|The Beginnings of Our
Global Age: Europe
and the Americas
1 4' 17S0
WITNESS HISTORY *) AUDIO A Heavenly City
By the 1400s, the Aztec city of Tenochtitlan was one of the largest and most well-planned cities in the world. Aztec wealth had provided clean streets, beautiful gardens, and
overflowing storehouses. An Aztec poem written in the early 1 500s expressed the writer's pride in the great city:
"Proudly stands the city of Mexico—Tenochtitlan. Here no one fears to die in war.
Keep this in mind, oh princes .. .
Who could attack Tenochtitlan?
Who could shake the foundation of heaven?"
Just a few years after this poem was written, Tenochtitlan would fall to an unknown invader from far away. Listen to the Witness History audio to hear more about the end of the Aztec empire.
Contemporary Mexican artist Diego
Rivera depicts the Totonacs, Indians who were conquered by the Aztecs and later joined the Spanish.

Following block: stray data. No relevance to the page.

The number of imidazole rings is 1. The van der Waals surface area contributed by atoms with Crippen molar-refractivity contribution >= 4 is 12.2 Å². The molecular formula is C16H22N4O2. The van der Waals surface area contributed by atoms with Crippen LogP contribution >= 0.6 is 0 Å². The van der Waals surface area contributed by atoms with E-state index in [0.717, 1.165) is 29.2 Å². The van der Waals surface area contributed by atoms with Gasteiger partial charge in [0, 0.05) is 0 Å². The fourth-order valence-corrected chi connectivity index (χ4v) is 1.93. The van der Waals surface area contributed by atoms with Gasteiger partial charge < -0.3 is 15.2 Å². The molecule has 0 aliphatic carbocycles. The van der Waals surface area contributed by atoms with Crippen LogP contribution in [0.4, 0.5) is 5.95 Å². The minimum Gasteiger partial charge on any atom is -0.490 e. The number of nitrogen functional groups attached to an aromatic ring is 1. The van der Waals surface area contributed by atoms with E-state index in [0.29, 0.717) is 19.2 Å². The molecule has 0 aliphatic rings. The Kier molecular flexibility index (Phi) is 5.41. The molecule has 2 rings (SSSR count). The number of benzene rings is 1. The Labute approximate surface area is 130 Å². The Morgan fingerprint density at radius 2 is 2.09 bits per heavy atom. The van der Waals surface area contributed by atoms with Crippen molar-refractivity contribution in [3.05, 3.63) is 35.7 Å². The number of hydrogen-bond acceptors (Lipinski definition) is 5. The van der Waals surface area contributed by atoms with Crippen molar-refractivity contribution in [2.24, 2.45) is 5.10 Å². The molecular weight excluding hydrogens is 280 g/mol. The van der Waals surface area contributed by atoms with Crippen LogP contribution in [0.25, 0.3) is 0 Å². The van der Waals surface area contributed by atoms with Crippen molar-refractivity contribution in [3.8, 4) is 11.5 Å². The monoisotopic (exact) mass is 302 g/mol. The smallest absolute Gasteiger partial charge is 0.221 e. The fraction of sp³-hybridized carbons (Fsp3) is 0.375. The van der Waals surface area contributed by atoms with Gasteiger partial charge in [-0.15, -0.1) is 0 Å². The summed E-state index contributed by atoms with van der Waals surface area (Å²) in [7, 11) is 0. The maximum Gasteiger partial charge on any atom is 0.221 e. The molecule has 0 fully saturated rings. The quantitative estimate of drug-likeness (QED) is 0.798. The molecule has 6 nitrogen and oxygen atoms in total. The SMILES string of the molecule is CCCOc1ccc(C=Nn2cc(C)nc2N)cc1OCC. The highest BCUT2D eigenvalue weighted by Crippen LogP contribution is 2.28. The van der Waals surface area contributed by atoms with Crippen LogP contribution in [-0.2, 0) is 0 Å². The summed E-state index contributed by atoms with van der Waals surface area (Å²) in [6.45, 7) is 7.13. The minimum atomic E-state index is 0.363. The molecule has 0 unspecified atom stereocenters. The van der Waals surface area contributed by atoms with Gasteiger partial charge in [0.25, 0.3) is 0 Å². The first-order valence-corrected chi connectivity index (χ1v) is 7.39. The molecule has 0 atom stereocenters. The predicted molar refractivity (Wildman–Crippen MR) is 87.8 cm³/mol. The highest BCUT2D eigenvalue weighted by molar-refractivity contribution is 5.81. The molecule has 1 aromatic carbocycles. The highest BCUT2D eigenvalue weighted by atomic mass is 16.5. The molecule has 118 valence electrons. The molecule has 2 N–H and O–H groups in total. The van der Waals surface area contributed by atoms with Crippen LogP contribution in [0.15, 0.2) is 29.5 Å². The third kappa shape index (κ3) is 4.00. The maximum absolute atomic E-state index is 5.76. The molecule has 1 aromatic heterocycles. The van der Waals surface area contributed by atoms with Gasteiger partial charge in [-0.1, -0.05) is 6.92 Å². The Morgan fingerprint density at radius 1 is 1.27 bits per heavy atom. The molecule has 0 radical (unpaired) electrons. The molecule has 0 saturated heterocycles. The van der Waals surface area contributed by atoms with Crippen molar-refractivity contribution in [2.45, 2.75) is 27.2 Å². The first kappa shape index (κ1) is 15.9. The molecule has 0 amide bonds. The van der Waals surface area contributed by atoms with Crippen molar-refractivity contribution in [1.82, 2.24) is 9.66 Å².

Chapter Focus Question How did European colonization of the Americas shape global economies and societies?
:onquest in the Americas
Spanish and Portuguese Colonies n the Americas
itruggle for North America
The Atlantic Slave Trade
Effects of Global Contact
Note Taking Study Guide Online
For: Note Taking and Concept Connector worksheets Web Code: nbd-1 501
A Spanish manuscript dating from the mid-1 500s shows the Spanish arrival in Mexico (top). At bottom, Moctezuma listens to his messengers.
WITNES'' / 1I») AUDIO
Moctezuma Hears Strange News
In 1519, the Aztec ruler Moctezuma heard an astounding report from his messengers. They described unusual people who had just arrived in the region—people with white skin and yellow hair, clad completely in iron, who rode "deer" as tall as a house and had dogs with burning yellow eyes. According to a Spanish translation of native accounts, "When Moctezuma heard this, he was filled with terror. It was as if his heart grew faint, as it shrank; he was overcome by despair."
Focus Question How did a small number of Spanish conquistadors conquer huge Native American empires?
Conquest in the Americas
• Analyze the results of the first encounters between the Spanish and Native Americans.
• Explain how Cortes and Pizarro gained control of the Aztec and Incan empires.
• Understand the short-term and long-term effects
of the Spanish on the peoples of the Americas.